Pay Attention-I Guess Jesus Said Something Important

October 10, 2016

He began to teach them many things in parables, and in his teaching he said to them: “Listen!” And he said, “Let anyone with ears to hear listen.”  Mark 4:2, 9

Thus Jesus introduces and ends the parable of the sower–or rather the story of the different types of soil meaning the different types of people.

The trouble with listening is that so many people think they do it.

You can hear a lot just by listening.

When someone talks, listen. And listen completely.

These are some of the quotes I’ve compiled on listening. The people Jesus taught–they had to listen. There was no workbook. No DVD so that they could replay the story. I bet there were discussion groups.

Mark’s next story immediately following was about a lamp that is not meant to be hidden but that exposes everything. Then he says, “Pay attention to what you hear.”

The act does not end with hearing the words. It’s paying attention. Listening with your brain and your heart.

When you converse with someone, do you hear only words? Or do you hear the emotions and the meaning. Did you “hear” anxiousness? Joy?  Concern? Something that needs a response?  What was the whole message? Actually, can you even remember the words within 30 seconds of their birth?

And what about prayer? We are taught to pray with intention. But what good is intention if you don’t listen for God’s answer? Maybe you pray for God to bring someone into your life. You meet someone. You nod and pass by. Maybe that was the person God was bringing to you. He lobbed a softball at you and you whiffed.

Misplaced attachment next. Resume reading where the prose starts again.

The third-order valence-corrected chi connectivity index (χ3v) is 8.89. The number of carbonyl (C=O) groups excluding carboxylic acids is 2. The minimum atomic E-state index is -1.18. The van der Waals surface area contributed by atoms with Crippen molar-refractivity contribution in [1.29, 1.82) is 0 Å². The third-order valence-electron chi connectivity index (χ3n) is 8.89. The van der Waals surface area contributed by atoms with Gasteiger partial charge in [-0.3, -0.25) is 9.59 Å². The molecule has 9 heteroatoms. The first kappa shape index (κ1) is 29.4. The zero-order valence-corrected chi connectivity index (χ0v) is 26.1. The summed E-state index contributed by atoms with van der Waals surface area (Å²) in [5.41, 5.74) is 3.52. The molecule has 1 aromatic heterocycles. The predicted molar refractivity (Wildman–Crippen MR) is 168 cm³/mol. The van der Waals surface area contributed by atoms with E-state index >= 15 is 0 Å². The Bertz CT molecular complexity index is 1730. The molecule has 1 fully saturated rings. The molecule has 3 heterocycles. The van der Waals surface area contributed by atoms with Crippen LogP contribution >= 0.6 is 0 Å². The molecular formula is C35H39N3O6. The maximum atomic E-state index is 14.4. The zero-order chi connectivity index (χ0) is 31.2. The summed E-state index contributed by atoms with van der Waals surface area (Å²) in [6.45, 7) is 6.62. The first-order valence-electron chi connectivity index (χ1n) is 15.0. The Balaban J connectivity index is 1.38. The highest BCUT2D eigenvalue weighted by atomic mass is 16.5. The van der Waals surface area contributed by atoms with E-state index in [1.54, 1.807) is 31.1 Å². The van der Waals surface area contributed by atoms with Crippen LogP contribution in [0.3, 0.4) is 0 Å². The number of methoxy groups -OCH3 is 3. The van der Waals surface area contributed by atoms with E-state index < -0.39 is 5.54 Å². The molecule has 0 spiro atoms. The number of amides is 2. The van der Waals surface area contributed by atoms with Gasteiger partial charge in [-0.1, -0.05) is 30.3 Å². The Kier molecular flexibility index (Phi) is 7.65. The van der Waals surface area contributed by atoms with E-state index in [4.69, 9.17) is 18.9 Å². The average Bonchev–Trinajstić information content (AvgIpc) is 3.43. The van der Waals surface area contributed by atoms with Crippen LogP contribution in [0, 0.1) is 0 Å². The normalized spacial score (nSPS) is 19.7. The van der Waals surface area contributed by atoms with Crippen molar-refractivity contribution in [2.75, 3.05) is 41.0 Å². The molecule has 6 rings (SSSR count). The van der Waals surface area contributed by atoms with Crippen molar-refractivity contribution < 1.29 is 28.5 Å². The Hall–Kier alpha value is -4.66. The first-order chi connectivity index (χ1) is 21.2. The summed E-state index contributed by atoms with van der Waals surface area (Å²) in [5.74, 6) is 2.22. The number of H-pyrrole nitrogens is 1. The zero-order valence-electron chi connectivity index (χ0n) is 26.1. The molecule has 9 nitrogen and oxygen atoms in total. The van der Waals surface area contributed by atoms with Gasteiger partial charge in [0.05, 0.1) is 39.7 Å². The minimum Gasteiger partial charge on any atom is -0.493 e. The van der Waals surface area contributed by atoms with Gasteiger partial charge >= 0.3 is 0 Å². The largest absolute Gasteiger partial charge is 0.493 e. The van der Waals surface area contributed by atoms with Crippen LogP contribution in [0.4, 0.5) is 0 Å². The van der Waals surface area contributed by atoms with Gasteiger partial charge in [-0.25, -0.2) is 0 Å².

“Pay attention.” Jesus told us something important either was just said or is about to be taught. Are we paying attention, or are we checking social media? Click, click, click…

If God Is Calling Us, Then We Must Listen

August 30, 2016

President of Company: Gary, no one listens to me.

Gary: Huh?

President: No one listens to me.

Gary: Huh?

President: I talk and no one listens.

Gary: Huh?

President: Oh….

Sometimes I just had to get ol’ Dave out of his usual funk.

But, we all have that feeling. It seems no one is listening.

We have something on our minds to share. We have a problem. Or a joy. We’d love to tell someone else. But no one listens.

Must be what God feels like.

The other leaders of our small group decided that four classes in Ephesians was more than enough. They skipped through chapters 5 and 6 in 40 minutes and proclaimed we had learned!

But I’m still stuck in the letter. I’ve never studied it in detail. It is a marvelous piece of writing.

Paul prays for us to be filled with God. Then he shows us a glimpse of spiritual formation in the life of the church and the family and the household. Then he goes  back to the part about filled with God and extends it with the metaphor of spiritual formation as personal body armor in our fight against the evil one who attacks us with insidious thoughts, emotions, and desires.

So, right after he prays for us, he begs us

Be worthy of the calling to which you have been called…

If we have been called by God, then we must listen so that we hear that voice calling us. Otherwise, how do we know about that calling?